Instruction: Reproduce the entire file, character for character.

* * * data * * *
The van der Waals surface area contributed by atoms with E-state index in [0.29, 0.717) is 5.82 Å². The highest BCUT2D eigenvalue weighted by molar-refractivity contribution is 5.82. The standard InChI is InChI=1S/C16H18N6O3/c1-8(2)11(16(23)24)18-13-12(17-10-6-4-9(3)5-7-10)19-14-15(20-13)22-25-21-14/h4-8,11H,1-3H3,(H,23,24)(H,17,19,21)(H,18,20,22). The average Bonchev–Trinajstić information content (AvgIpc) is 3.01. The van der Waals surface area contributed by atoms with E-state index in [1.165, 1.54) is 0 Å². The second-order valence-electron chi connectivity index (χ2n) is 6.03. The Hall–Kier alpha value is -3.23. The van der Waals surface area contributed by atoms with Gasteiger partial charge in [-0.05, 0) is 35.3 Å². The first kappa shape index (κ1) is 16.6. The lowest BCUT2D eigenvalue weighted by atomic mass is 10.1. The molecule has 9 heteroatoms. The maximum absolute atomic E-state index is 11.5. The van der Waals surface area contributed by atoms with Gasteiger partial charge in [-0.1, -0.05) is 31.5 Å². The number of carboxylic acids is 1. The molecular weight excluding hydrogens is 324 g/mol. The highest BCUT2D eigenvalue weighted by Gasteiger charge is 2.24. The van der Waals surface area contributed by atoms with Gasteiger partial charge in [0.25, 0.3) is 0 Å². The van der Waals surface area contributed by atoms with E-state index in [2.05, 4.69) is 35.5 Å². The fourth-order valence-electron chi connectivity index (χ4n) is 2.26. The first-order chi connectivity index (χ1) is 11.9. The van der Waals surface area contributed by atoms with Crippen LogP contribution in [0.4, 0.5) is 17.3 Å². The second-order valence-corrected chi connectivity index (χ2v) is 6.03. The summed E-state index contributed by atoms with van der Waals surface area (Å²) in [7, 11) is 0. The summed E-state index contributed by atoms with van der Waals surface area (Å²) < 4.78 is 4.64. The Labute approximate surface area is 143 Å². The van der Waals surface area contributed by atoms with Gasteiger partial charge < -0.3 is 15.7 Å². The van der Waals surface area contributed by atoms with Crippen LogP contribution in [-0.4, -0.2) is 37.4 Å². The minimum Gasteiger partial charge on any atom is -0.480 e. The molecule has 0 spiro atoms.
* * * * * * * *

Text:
The van der Waals surface area contributed by atoms with E-state index in [0.29, 0.717) is 5.82 Å². The highest BCUT2D eigenvalue weighted by molar-refractivity contribution is 5.82. The standard InChI is InChI=1S/C16H18N6O3/c1-8(2)11(16(23)24)18-13-12(17-10-6-4-9(3)5-7-10)19-14-15(20-13)22-25-21-14/h4-8,11H,1-3H3,(H,23,24)(H,17,19,21)(H,18,20,22). The average Bonchev–Trinajstić information content (AvgIpc) is 3.01. The van der Waals surface area contributed by atoms with E-state index in [1.165, 1.54) is 0 Å². The second-order valence-electron chi connectivity index (χ2n) is 6.03. The Hall–Kier alpha value is -3.23. The van der Waals surface area contributed by atoms with Gasteiger partial charge in [-0.05, 0) is 35.3 Å². The first kappa shape index (κ1) is 16.6. The lowest BCUT2D eigenvalue weighted by atomic mass is 10.1. The molecule has 9 heteroatoms. The maximum absolute atomic E-state index is 11.5. The van der Waals surface area contributed by atoms with Gasteiger partial charge in [-0.1, -0.05) is 31.5 Å². The number of carboxylic acids is 1. The molecular weight excluding hydrogens is 324 g/mol. The highest BCUT2D eigenvalue weighted by Gasteiger charge is 2.24. The van der Waals surface area contributed by atoms with Gasteiger partial charge in [0.25, 0.3) is 0 Å². The van der Waals surface area contributed by atoms with E-state index in [2.05, 4.69) is 35.5 Å². The fourth-order valence-electron chi connectivity index (χ4n) is 2.26. The first-order chi connectivity index (χ1) is 11.9. The van der Waals surface area contributed by atoms with Crippen LogP contribution in [0.4, 0.5) is 17.3 Å². The second-order valence-corrected chi connectivity index (χ2v) is 6.03. The summed E-state index contributed by atoms with van der Waals surface area (Å²) in [7, 11) is 0. The summed E-state index contributed by atoms with van der Waals surface area (Å²) < 4.78 is 4.64. The Labute approximate surface area is 143 Å². The van der Waals surface area contributed by atoms with Gasteiger partial charge < -0.3 is 15.7 Å². The van der Waals surface area contributed by atoms with Crippen LogP contribution in [-0.4, -0.2) is 37.4 Å². The minimum Gasteiger partial charge on any atom is -0.480 e. The molecule has 0 spiro atoms.